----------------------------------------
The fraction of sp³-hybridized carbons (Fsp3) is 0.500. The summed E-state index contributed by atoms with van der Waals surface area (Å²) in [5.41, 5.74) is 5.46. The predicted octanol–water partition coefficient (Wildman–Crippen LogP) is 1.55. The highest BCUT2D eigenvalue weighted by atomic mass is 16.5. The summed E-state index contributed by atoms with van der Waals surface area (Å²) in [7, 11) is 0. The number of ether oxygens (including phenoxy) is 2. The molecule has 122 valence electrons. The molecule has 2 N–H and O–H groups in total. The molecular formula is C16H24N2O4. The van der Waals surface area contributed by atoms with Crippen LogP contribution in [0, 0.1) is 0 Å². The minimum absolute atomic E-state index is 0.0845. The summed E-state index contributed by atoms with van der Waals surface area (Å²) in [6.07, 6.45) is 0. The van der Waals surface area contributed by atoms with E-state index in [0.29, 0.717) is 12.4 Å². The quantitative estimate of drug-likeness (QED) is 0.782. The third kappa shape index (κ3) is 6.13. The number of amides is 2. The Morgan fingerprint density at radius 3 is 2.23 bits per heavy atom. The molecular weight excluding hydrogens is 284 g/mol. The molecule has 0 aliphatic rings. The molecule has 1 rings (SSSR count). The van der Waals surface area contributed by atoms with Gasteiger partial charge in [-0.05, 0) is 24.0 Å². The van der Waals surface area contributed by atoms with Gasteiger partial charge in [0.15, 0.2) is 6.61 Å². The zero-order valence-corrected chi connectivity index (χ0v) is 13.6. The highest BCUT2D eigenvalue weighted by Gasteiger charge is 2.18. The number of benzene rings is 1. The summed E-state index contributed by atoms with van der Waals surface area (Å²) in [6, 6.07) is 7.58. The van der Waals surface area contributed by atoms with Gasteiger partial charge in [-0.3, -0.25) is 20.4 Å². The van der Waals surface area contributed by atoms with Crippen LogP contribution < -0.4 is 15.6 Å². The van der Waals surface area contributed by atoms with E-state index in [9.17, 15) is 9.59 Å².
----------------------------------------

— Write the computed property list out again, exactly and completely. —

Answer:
The fraction of sp³-hybridized carbons (Fsp3) is 0.500. The summed E-state index contributed by atoms with van der Waals surface area (Å²) in [5.41, 5.74) is 5.46. The predicted octanol–water partition coefficient (Wildman–Crippen LogP) is 1.55. The highest BCUT2D eigenvalue weighted by atomic mass is 16.5. The summed E-state index contributed by atoms with van der Waals surface area (Å²) in [7, 11) is 0. The number of ether oxygens (including phenoxy) is 2. The molecule has 122 valence electrons. The molecule has 2 N–H and O–H groups in total. The molecular formula is C16H24N2O4. The van der Waals surface area contributed by atoms with Crippen LogP contribution in [0, 0.1) is 0 Å². The minimum absolute atomic E-state index is 0.0845. The summed E-state index contributed by atoms with van der Waals surface area (Å²) in [6.07, 6.45) is 0. The van der Waals surface area contributed by atoms with E-state index in [0.29, 0.717) is 12.4 Å². The quantitative estimate of drug-likeness (QED) is 0.782. The third kappa shape index (κ3) is 6.13. The number of amides is 2. The Morgan fingerprint density at radius 3 is 2.23 bits per heavy atom. The molecular weight excluding hydrogens is 284 g/mol. The molecule has 0 aliphatic rings. The molecule has 1 rings (SSSR count). The van der Waals surface area contributed by atoms with Gasteiger partial charge in [-0.05, 0) is 24.0 Å². The van der Waals surface area contributed by atoms with Gasteiger partial charge in [0.15, 0.2) is 6.61 Å². The zero-order valence-corrected chi connectivity index (χ0v) is 13.6. The highest BCUT2D eigenvalue weighted by Gasteiger charge is 2.18. The number of benzene rings is 1. The summed E-state index contributed by atoms with van der Waals surface area (Å²) in [6, 6.07) is 7.58. The van der Waals surface area contributed by atoms with Gasteiger partial charge in [-0.3, -0.25) is 20.4 Å². The van der Waals surface area contributed by atoms with Crippen LogP contribution < -0.4 is 15.6 Å². The van der Waals surface area contributed by atoms with E-state index in [9.17, 15) is 9.59 Å².